Helen Mirren fondly remembers late costar Alan Rickman
LOS ANGELES—Helen Mirren’s ebullient mood one recent Sunday morning was tempered by the mention of the late Alan Rickman, who costars with her in his final movie, “Eye in the Sky.” “Oh, my lovely Alan,” sighed Helen when she heard the name of the actor popularly known as Professor Severus Snape in the “Harry Potter” series.
Helen and Alan first met in 1998 when he stepped in for an actor who was ill a week before rehearsals began for “Antony and Cleopatra” at the National Theatre in London.
The actress, who wore a cashmere cardigan over an Armani dress, told The Hollywood Reporter about that first meeting: “I was quite intimidated when I first met Alan. He’s quite an imposing-looking man. He was tall [and] had this large head with this incredible Roman emperor kind of visage and a wonderfully sardonic expression on his face… He was also very twinkly, kind, gossipy and generous. Alan loved to go to restaurants, to sit and chat, drink some wine and gossip about actors and acting, directors and plays.”
“Obviously, this was his last movie,” Helen said about “Eye in the Sky,” where she and Alan play military leaders behind a top secret drone strike, but things get complicated when a 9-year-old girl enters the kill zone. Aaron Paul and Barkhad Abdi (“Captain Phillips”) also star.
“Wasn’t Alan wonderful in this movie?” Helen asked aloud about the velvet-voiced baritone who died on Jan. 14 at the age of 69. “He was so good. It was classic Alan, because it was so full of intelligence and character and yet so minimal. He was an absolute genius! We’ve lost him far too early. He would have had many great roles to come.”
State of shock
“Alan was a truly extraordinary, committed and thoroughly decent person,” added the actress. “I’m still in a state of shock about it. I looked at a picture of him today and thought, I can’t believe that I’m not going to see Alan again.”
The Oscar- and Golden Globe-winning actress for “The Queen” rued that she and Alan did not get to see each other at all while they were shooting the drama-thriller directed by Gavin Hood. “We shot the film in completely different worlds,” the actress explained. “I was long gone from South Africa when Alan arrived to shoot his part. We never got to discuss our roles together, which is a shame.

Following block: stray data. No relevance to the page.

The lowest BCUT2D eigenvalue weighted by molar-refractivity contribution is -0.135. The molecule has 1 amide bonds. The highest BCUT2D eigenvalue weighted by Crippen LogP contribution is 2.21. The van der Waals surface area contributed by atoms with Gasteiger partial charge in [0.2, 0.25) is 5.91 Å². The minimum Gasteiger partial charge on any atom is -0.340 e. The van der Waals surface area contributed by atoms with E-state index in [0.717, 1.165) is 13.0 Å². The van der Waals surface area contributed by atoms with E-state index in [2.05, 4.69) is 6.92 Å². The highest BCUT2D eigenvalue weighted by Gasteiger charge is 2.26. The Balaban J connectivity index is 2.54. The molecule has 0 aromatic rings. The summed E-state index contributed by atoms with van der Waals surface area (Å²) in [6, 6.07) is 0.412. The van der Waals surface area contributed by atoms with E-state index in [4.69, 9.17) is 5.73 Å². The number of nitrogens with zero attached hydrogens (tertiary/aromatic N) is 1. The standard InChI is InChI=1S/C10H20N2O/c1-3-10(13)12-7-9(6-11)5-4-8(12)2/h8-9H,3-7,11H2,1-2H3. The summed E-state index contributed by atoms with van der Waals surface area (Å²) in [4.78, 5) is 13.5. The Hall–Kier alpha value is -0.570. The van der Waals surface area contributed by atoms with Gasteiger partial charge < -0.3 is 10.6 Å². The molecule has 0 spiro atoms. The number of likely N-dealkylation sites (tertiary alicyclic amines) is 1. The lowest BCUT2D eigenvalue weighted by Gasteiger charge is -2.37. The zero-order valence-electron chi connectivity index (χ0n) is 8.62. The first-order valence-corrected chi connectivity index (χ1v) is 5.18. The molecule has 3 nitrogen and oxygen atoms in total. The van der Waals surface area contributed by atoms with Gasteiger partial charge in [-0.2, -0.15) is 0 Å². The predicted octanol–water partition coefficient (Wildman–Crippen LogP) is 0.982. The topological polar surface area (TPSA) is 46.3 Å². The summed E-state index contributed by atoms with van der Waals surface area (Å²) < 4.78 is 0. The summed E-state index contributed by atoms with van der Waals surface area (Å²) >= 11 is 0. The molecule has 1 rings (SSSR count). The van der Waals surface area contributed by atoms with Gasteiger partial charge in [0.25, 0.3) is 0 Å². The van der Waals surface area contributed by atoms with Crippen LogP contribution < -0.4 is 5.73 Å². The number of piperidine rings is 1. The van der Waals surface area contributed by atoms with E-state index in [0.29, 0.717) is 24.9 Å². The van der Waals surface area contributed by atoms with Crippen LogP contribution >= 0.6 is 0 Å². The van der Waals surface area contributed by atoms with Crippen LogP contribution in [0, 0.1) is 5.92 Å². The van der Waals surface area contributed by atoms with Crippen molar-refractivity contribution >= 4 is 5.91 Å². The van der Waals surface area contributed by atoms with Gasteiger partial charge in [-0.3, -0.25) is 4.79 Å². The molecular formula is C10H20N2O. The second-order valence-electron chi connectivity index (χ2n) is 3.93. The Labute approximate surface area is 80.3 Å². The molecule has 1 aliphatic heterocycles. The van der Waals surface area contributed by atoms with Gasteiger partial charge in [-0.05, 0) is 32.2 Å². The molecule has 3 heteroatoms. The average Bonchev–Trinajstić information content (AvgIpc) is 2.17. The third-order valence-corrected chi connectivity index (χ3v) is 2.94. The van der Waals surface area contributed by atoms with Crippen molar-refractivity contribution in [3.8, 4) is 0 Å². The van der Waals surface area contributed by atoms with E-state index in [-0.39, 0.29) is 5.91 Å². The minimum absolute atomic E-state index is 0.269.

“Actually, it was very interesting casting by Gavin, because Alan is not the person whom you would automatically think, ‘Oh he would be great (as a military commander).’ On the contrary, it was casting against type.”
Helen herself does not usually play a military figure, but in the film, she portrays a UK-based colonel in command of a drone operation to capture terrorists in Kenya. “The best thing about playing someone in the military is that it takes you about five minutes to get ready in the morning,” she quipped with a laugh.
“You don’t have to do hair and makeup. You put your camouflage on, and you’re good to go! One had to let go of a certain level of vanity. Camouflage is not the most flattering on me (laughs)—in particular, with my Russian shape.” Helen’s father was Russian.
The night before our interview, Helen met Idris Elba for the first time at the SAG Awards. Amid talk of the lack of diversity in this year’s Oscar nominations, Idris won two SAG Awards trophies for the film, “Beasts of No Nation,” and the TV series, “Luther.”
“He’s a very cool guy,” Helen enthused about the actor being bandied about as the next James Bond. “And he’s sensible. He’s a Brit. The good thing about us Brits is often, we’re sensible. That was the impression I got. It was the first time I had met him.”
The actress gushed, “Idris was just very charming and so gorgeous that actually, I could hardly hear what he was saying (laughs) because I was thinking, oh my God, you’re so gorgeous!”
Helen admitted that she still gets starstruck when she meets actors and personalities like Idris “not so much for handsomeness. I get ‘movie star-itis.’ I also get what I call ‘Queen-itis.’ When I meet the Queen (of England), I become a babbling idiot. I have the same thing with movie stars. I get such ‘movie star-itis.’”